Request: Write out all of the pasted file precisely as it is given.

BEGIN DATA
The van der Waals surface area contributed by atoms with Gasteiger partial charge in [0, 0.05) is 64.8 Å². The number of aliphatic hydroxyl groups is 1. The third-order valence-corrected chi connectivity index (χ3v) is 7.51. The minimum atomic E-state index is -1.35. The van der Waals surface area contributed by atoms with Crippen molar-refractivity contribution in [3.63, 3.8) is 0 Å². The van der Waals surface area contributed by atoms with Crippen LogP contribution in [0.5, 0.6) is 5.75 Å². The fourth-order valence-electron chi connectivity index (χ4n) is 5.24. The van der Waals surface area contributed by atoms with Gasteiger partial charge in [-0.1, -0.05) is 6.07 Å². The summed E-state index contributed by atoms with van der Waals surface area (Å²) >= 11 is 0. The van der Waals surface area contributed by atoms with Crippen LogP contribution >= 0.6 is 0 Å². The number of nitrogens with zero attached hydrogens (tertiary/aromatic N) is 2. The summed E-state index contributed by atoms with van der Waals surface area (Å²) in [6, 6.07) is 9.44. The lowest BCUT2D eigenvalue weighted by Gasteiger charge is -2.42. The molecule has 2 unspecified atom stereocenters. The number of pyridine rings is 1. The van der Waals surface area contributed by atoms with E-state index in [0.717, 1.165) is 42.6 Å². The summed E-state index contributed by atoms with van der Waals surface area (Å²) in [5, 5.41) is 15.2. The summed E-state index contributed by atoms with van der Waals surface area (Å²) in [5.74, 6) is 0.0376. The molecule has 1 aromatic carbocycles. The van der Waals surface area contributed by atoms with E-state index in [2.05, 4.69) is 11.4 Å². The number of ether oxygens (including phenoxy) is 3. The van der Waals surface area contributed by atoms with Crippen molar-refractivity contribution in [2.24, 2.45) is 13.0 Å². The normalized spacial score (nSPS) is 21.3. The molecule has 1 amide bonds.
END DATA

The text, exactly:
The van der Waals surface area contributed by atoms with Gasteiger partial charge in [0, 0.05) is 64.8 Å². The number of aliphatic hydroxyl groups is 1. The third-order valence-corrected chi connectivity index (χ3v) is 7.51. The minimum atomic E-state index is -1.35. The van der Waals surface area contributed by atoms with Crippen molar-refractivity contribution in [3.63, 3.8) is 0 Å². The van der Waals surface area contributed by atoms with Crippen LogP contribution in [0.5, 0.6) is 5.75 Å². The fourth-order valence-electron chi connectivity index (χ4n) is 5.24. The van der Waals surface area contributed by atoms with Gasteiger partial charge in [-0.1, -0.05) is 6.07 Å². The summed E-state index contributed by atoms with van der Waals surface area (Å²) >= 11 is 0. The van der Waals surface area contributed by atoms with Crippen LogP contribution >= 0.6 is 0 Å². The number of nitrogens with zero attached hydrogens (tertiary/aromatic N) is 2. The summed E-state index contributed by atoms with van der Waals surface area (Å²) in [6, 6.07) is 9.44. The lowest BCUT2D eigenvalue weighted by Gasteiger charge is -2.42. The molecule has 2 unspecified atom stereocenters. The number of pyridine rings is 1. The van der Waals surface area contributed by atoms with E-state index in [0.717, 1.165) is 42.6 Å². The summed E-state index contributed by atoms with van der Waals surface area (Å²) in [5, 5.41) is 15.2. The summed E-state index contributed by atoms with van der Waals surface area (Å²) in [5.74, 6) is 0.0376. The molecule has 1 aromatic carbocycles. The van der Waals surface area contributed by atoms with E-state index in [2.05, 4.69) is 11.4 Å². The number of ether oxygens (including phenoxy) is 3. The van der Waals surface area contributed by atoms with Crippen molar-refractivity contribution in [2.24, 2.45) is 13.0 Å². The normalized spacial score (nSPS) is 21.3. The molecule has 1 amide bonds.